I do not need any advanced features apart from those already present on those Netgears though (VLAN, IGMP snooping, and eventually load balancing - with some access to set them up).


Eltex MES2308R
TP-LINK TL-SG3210 3.0

both are 8+2 port, snmp, lldp, sfp, good stability

I want 16 port switch, but thanks for the tip anyway - will look into those.

Only 16 port i am using is T2600G-18TS 2.0
it is working as expected, full flagged managed switch, 16+2
only drawback is that DDM is missing on SFP ports, so you will never have info about laser dbm/temperatures

i have no other 16 port switches, luckily :slight_smile:

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I replaced all my switches by models that can run OpenWrt to have a unified configuration experience. I have some small and cheap models (like Netgear GS308T, GS108Tv3) and a few 24/48-port models (HP JG927A, ZyXEL GS1900-24HP, D-Link DGS-1210-28MP). There are not many 16 port models that are supported, but the 24-port models can be found for cheap on the used market (sometimes below €50,-).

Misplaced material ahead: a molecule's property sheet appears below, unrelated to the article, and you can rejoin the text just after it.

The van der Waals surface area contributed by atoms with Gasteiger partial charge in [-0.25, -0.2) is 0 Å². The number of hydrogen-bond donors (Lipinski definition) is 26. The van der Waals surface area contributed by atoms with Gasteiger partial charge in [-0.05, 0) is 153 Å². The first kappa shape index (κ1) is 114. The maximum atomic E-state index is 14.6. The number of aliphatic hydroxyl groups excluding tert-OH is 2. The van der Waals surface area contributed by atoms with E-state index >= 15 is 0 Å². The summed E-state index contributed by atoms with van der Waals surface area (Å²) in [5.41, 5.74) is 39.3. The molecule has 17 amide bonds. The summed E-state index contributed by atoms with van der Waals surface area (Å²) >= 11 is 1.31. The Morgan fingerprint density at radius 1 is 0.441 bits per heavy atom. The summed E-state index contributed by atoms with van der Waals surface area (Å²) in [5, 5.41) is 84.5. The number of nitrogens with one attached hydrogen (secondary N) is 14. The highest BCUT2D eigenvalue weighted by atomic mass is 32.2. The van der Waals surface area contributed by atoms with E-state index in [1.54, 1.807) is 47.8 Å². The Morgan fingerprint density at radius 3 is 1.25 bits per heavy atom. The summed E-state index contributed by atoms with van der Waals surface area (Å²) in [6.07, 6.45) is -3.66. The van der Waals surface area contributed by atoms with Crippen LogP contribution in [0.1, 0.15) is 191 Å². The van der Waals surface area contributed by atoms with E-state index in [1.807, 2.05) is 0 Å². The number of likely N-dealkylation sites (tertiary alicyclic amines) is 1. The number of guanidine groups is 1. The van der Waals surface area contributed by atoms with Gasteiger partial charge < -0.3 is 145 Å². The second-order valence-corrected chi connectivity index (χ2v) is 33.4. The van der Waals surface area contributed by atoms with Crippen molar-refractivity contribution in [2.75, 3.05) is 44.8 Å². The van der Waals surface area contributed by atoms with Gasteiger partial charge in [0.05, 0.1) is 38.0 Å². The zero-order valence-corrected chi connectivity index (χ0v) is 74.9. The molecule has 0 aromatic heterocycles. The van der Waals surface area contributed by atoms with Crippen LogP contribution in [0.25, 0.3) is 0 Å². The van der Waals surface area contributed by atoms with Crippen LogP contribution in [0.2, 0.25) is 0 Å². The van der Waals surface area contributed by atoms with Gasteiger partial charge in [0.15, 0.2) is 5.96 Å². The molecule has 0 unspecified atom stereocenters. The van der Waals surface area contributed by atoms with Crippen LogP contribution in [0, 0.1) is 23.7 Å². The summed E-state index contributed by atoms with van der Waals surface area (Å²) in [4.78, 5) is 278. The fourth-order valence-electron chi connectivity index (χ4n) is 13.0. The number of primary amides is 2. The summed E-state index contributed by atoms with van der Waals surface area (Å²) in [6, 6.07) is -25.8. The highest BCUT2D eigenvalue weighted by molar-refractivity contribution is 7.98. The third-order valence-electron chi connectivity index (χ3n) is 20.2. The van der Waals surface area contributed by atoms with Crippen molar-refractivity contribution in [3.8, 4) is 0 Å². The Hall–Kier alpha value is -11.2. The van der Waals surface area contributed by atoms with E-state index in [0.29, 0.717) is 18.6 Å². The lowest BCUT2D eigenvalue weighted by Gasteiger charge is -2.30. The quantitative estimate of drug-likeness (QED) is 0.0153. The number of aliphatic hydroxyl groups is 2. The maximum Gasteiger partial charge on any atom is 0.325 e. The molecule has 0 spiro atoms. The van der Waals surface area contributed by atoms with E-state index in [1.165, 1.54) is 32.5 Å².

So, I replaced the buggy switch with a new one - TL-SG3210 v3.0, flashed the latest firmware 3.0.8, configured the same way and this time I am seeing Jumbo frames counter increasing in the "Statistics" on the trunk port. Despite the fact that according to "System Info" I have "Jumbo Frame" disabled.

My suspicion is that now the switch counts tagged packets of maximal length wrongly as Jumbo frames.

Do you see the similar behavior (if you run a tagged VLAN on any port)?


if you look at this line
1024-to-1518-Octets Packets:
you will notice that thes counter is increasing
and default jumbo frame is 1518 on switch
it could be called bug, or miss interpreting things, but yes, in default condition jumbo frame is increasing too

now, my switch is set up for 9000 jumbo
and yes, i am using many vlans
in this setup, i you don't use 9000 byte frames, jumbo counter stay well below 1024-to-1518-Octets Packets

ok, looks like tp-link have their cosmetic problems

bright side of things is that it is only WEB statistic, and lldp/snmp/ddm/l2/l3/arp&dhcp protection,rtsp and most important, multicast snooping works as expected

Thanks for the checking and the analysis. I guess it is still better if it miscounts the jumbo frames, instead of the undersized packets as the previous TP-Link switch, but I wonder, why is it so difficult for TP-Link to implement the diagnostics right.

My venerable ovislink switch (+15 years old) gets me far more detailed error statistics and most importantly is right even on trunk ports. The problem it has is it crashes when configured for VLANs (but then honors the config) and needs to be "reinitialized" in order to continue working.

Unfortunately, I already made an experience, where I had a problematic wiring, and the traffic diagnostics on the switch was the actual way how I noticed that, so I am really picky about the diagnostics being right.